NYSE and Deutsche Boerse (DB) Merge to Survive

Brian S. Weinstock

By Brian S. Weinstock

Is America’s dominance in capitalism clearly over?

The NYSE merger is one of survival both for the NYSE and for the German securities exchange Deutsche Boerse.

The NYSE is inefficient, i.e. the pit, traders on the floor. Lower fees and better efficiencies created the mess at the NYSE.  The NYSE has too many outdated traditions which created numerous types of inefficiencies, forcing the NYSE into a downward position. Even the NASDAQ was doing better than the NYSE regarding efficiencies via electronic trading.

We live in a global economy. There are trading exchanges all over the world, i.e. China, Tokyo, Brazil , Russia, India, Australia, London, etc. The stock exchanges in China and Brazil are some of the largest in the world. Everybody in the world can access securities exchanges via the Internet.

The dollar is weak right now. Europe has a debt crisis and the Euro is not so stable.

Not long ago, one of Europe’s leading independent forecasters for the Treasury asserted that the Euro could collapse as a result of Europe’s debt crisis. The European Central Bank’s Governing Council Member asserted that it is not up to the bank to save countries where governments run the risk of being insolvent.

Right now, Ireland, Greece, Portugal, Italy, and Spain have a lot of debt problems and plenty of entities are buying more insurance at higher prices to cover potential losses in those countries.

Germany had good growth in 2010 but their economic model is centered around exports, i.e. cars and machines. Asia (China) drove Germany’s growth in 2010. Can Germany sustain their economic model since other European countries (mainly southern Europe) have stagnant economies re: exports and imports? The European debt crisis has pushed the Euro down which has made German exports more competitive.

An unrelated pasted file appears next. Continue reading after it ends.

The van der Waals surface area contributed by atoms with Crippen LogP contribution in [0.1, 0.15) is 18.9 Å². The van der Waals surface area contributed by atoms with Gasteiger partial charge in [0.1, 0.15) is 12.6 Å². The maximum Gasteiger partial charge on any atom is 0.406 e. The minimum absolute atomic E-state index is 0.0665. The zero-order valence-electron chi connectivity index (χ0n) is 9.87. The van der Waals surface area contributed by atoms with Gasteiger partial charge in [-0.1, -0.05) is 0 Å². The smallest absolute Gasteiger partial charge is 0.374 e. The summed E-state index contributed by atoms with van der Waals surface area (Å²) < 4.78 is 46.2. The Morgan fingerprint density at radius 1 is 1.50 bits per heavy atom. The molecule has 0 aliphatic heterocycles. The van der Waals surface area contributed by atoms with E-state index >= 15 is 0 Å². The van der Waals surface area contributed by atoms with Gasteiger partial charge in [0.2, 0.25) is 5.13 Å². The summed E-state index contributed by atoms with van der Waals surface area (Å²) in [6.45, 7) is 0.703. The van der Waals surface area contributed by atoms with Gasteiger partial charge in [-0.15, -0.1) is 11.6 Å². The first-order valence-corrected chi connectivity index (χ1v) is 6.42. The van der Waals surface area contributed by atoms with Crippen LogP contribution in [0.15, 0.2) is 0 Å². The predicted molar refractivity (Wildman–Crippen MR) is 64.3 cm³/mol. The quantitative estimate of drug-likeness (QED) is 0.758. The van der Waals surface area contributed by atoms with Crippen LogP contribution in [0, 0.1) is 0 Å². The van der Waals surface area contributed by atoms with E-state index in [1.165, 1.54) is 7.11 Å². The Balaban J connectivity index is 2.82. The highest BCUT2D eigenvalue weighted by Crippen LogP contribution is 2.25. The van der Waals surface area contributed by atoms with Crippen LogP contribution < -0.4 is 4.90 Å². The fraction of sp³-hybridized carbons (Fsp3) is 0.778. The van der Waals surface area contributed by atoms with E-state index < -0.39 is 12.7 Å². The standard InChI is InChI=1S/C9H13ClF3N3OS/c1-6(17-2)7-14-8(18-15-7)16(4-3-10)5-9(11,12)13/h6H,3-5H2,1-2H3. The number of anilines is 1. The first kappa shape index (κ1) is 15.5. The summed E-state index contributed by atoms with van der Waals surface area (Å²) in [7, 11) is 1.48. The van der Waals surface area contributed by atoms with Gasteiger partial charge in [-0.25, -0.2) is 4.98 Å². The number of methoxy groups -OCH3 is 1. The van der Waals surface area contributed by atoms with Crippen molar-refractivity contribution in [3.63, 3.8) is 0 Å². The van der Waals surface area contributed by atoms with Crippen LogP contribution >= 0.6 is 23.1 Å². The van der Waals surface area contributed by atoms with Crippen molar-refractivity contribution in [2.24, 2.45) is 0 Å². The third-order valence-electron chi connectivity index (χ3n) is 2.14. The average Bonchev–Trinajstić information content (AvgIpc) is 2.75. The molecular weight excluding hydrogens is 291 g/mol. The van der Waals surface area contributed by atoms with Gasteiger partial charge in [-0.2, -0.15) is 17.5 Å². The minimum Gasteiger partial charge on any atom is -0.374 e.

Right now, US exports are even better than German exports because the US dollar is weak, too.

Since Germany appears to be in the best economic position in Europe more people are putting capital in Germany when investing in Europe. German exporters could take a huge hit if Europe’s debt crisis runs into other European countries.

Who knows what will happen because regulators have to look this over. Also, there are may political issues with this deal starting with a fight over what to name the exchange. Politicians could crush the regulatory process simply because they do not like the proposed name. I suspect it will go through because both exchanges need this for survival.

I think the NYSE deal is a play on a world asset which is undervalued as a result of a weak US dollar.

Ex: InBev could not purchase AB if the US dollar was strong. InBev took advantage of a weak US dollar and is now dealing with a lot of debt and debt service. The strength of the US dollar runs in cycles just like the markets. Will the US dollar stay at its current value forever or remain at lower values when priced against other global currencies? I suspect not.

The World Bank has predicted a global growth of 3.3% for 2011. Europe’s debt crisis is a huge factor which could derail any global recovery.

The European Central Bank has asserted that inflation may be around for months in Europe which would probably require a European interest rate hike which would make borrowing from global banks tougher than it already is.

However, major companies are lean and mean now and sitting on trillions of dollars of cash. In addition to inflation and a debt crisis, the 17 member European nation is still facing 10% unemployment which was after a recent drop. Also, housing prices continue to drop in Europe although it appears that it has bottomed out.

Is America’s dominance in capitalism clearly over? I would say no since nothing is clear right now with global economies, global financial markets and global debts and debt service.


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